Elizabeth was not expected to excel, much less to be intellectual. She had no classmates against whom to measure her progress, nor batteries of challenging examinations. Her father’s only injunction to Crawfie when she joined the household in 1932 had been to teach his daughters, then six and two, “to write a decent hand.” Elizabeth developed flowing and clear handwriting similar to that of her mother and sister, although with a bolder flourish. But Crawfie felt a larger need to fill her charge with knowledge “as fast as I can pour it in.” She introduced Lilibet to the Children’s Newspaper, a current events chronicle that laid the groundwork for following political news in The Times and on BBC radio, prompting one Palace adviser to observe that at seventeen the princess had “a first-rate knowledge of state and current affairs.”
Throughout her girlhood, Elizabeth had time blocked out each day for “silent reading” of books by Stevenson, Austen, Kipling, the Brontës, Tennyson, Scott, Dickens, Trollope, and others in the standard canon. Her preference, then and as an adult, was for historical fiction, particularly about “the corners of the Commonwealth and the people who live there,” said Mark Collins, director of the Commonwealth Foundation. Decades later, when she conferred an honor on J. K. Rowling for her Harry Potter series, the Queen told the author that her extensive reading in childhood “stood me in good stead because I read quite quickly now. I have to read a lot.”
Once she became first in line to the throne, Elizabeth’s curriculum intensified and broadened. Her most significant tutor was Sir Henry Marten, the vice provost of Eton College, the venerable boys’ boarding school down the hill from Windsor Castle whose graduates were known as Old Etonians. Marten had coauthored The Groundwork of British History, a standard school textbook, but he was hardly a dry academic. A sixty- six-year-old bachelor with a moon face and gleaming pate, he habitually chewed a corner of his handkerchief and kept a pet raven in a study so heaped with books that Crawfie likened them to stalagmites. Sir Alec Douglas-Home, who would serve as Queen Elizabeth II’s fourth prime minister, remembered Marten as “a dramatic, racy, enthusiastic teacher” who humanized figures of history.
Beginning in 1939, when Elizabeth was thirteen, she and Crawfie went by carriage to Marten’s study twice a week so she could be instructed in history and the intricacies of the British constitution. The princess was exceedingly shy at first, often glancing imploringly at Crawfie for reassurance. Marten could scarcely look Elizabeth in the eye, and he lapsed into calling her “Gentlemen,” thinking he was with his Eton boys. But before long she felt “entirely at home with him,” recalled Crawfie, and they developed “a rather charming friendship.”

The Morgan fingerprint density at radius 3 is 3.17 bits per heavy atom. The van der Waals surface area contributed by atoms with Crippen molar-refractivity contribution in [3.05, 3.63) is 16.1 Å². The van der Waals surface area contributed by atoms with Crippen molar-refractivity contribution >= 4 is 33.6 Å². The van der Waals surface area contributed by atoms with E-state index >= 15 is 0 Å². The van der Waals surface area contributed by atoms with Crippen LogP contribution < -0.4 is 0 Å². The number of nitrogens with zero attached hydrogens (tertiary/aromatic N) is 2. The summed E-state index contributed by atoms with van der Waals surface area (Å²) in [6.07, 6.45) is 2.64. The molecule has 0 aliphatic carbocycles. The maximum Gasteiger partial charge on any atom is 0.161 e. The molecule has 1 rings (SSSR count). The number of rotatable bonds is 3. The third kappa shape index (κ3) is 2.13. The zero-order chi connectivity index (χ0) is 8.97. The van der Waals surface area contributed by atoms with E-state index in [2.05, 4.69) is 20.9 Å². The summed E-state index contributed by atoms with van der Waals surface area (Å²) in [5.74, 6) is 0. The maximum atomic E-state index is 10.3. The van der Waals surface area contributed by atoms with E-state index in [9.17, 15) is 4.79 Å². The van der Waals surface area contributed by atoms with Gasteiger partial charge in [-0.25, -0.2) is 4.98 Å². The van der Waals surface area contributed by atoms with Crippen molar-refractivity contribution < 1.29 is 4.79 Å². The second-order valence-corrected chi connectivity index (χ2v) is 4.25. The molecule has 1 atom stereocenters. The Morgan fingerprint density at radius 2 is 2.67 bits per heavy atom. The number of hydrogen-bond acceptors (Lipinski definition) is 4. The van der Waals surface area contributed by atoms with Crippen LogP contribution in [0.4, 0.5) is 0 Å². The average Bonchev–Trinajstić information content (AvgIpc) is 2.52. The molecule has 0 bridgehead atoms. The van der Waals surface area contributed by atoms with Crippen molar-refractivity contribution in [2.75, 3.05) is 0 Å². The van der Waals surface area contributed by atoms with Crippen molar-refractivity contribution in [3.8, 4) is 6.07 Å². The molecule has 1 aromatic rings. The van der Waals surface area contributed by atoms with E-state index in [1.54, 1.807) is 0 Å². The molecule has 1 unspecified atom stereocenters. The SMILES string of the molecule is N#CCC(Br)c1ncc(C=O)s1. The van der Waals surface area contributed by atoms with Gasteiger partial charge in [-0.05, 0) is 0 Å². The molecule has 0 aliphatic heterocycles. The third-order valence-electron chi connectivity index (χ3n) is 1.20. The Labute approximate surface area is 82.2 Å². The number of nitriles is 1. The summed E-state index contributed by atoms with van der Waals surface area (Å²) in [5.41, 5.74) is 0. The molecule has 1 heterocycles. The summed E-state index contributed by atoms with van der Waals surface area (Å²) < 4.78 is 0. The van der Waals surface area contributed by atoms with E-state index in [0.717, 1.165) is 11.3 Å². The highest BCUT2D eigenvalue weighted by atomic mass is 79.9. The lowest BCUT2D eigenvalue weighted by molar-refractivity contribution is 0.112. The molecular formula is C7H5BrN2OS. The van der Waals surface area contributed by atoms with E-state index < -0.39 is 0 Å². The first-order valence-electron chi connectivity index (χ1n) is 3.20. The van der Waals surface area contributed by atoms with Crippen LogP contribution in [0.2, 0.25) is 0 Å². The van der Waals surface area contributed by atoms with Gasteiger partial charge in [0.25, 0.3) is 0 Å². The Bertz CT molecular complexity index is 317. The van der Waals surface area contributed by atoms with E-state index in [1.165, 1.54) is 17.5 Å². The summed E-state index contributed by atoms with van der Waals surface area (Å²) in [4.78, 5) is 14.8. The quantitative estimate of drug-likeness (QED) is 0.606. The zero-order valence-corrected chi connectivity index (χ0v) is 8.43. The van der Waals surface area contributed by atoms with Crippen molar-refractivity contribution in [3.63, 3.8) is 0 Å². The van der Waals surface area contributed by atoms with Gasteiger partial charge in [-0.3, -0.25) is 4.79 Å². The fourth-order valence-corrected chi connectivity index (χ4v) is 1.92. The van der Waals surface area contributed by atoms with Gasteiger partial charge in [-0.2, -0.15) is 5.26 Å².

Marten imposed a rigorous curriculum built around the daunting three- volume The Law and Custom of the Constitution by Sir William Anson. Also on her reading list were English Social History by G. M. Trevelyan, Imperial Commonwealth by Lord Elton, and The English Constitution by Walter Bagehot, the gold standard for constitutional interpretation that both her father and grandfather had studied. Marten even included a course on American history. “Hide nothing,” Sir Alan “Tommy” Lascelles, private secretary to King George VI, had told Marten when asked about instructing the princess on the crown’s role in the constitution.
Unlike the written American Constitution, which spells everything out, the British version is an accumulation of laws and unwritten traditions and precedents. It is inherently malleable and dependent on people making judgments, and even revising the rules, as events occur. Anson called it a “somewhat rambling structure . . . like a house which many successive owners have altered.” The constitutional monarch’s duties and prerogatives are vague. Authority rests more in what the king doesn’t do than what he does. The sovereign is compelled by the constitution to sign all laws passed by Parliament; the concept of a veto is unthinkable, but the possibility remains.